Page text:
5. With respect Dx you are confusing enforcement with actions taken by the authority leading upto the issuance of a liability order. A liability order cannot be changed even if it is questioned, it can be withdrawn from enforcement but that is an issue apart. You also contradict yourself in saying first it is not about fees, then it is, and "you should not pay blindly." .I have to say, if it isn't about fees,why not pick up the phone and pay the bailiff? Peter
  6. Hi Yes indeed, subject of much debate look at my threads and posts. Situation is that the cause of action occurs when the creditor can enforce for a repududiatory breach of contract. This right lasts for six years, unless the right is reset by the debtor providing an indication that he still acknowledges the debt via payment or plain written acceptance..
  7. No , dx I am sorry. You can try if you like. But they should not accept, once the power has been transferred to the bailiff via the act. Not the LO. The LO.m3erely confirms the debt, and cannot be cancelled. .
  8. You cannot pay the the council direct Dx unless there has been new case law i am not aware of. ?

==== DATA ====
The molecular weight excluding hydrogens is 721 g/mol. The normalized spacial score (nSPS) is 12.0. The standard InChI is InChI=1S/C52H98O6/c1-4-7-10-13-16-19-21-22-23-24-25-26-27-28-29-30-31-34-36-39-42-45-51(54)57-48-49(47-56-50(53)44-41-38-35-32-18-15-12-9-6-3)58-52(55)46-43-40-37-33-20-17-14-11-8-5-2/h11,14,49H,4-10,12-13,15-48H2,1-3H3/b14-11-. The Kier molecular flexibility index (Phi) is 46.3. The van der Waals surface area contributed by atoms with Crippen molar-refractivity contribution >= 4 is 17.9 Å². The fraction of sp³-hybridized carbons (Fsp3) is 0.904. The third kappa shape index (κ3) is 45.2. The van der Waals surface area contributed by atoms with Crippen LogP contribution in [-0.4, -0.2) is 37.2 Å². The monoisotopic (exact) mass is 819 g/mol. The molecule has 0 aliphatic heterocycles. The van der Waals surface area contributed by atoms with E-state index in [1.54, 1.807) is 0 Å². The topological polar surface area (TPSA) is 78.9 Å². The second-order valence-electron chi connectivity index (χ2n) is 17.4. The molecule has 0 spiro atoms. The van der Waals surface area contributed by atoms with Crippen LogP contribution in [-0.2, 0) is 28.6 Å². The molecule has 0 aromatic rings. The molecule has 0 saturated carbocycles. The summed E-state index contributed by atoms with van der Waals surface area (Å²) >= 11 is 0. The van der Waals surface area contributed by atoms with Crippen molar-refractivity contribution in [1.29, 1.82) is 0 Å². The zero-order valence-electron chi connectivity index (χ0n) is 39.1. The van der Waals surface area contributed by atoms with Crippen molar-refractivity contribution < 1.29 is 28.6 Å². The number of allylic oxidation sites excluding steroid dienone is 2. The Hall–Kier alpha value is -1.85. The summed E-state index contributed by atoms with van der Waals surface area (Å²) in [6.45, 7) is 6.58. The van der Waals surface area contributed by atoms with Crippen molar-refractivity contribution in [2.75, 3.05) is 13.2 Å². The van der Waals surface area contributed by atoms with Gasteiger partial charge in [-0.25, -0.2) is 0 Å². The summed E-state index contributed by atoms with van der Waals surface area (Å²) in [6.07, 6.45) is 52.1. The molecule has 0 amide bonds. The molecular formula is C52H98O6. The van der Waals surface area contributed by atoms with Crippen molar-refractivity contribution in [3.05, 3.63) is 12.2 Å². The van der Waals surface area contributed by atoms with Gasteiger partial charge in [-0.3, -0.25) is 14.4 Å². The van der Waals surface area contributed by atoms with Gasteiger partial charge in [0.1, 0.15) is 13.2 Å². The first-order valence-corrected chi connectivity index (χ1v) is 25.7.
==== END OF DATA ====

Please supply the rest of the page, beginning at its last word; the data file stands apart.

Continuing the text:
9. Hi It seems many banks and DCAs have thrown the book away on the correct procedure when dealing with defaulted accounts. No one seems to understand the 2018 regulations, so all of them seem to missprepresnt it and what it says For a start they often misrepresent the start date of the notice of default This is not the default notice its the notice of intention to record that the relationship between the creditor and debtor has irrevocably broken down, it should give the debtor 30 days notice to remedy. So you need to find it and check if six years have passed since it was sent If you dont find it, you may have a problem. Many creditor like vanquis and link for instance, are saying the account is still live Yes this is despite it being on a plan for twelve years. Most people will have gone through bad patch in the past and may only have a couple of old accounts like this on their file . This gives them a pot of leverage against the debtor. They could now file a default and the account will be defaulted for another six years. As for the ombudsman really dont waste your time, they just talk to the creditor , if they say piss offx then off he pisses. If you talk to him he is very quiete, this is not because he is in deep thought about your problem, oh no, it is because he hasnt a clue what you are talking about. As a parting thought after a consultation he said I think if you owe someone money you should be on the register, no matter what. I would go to the ico.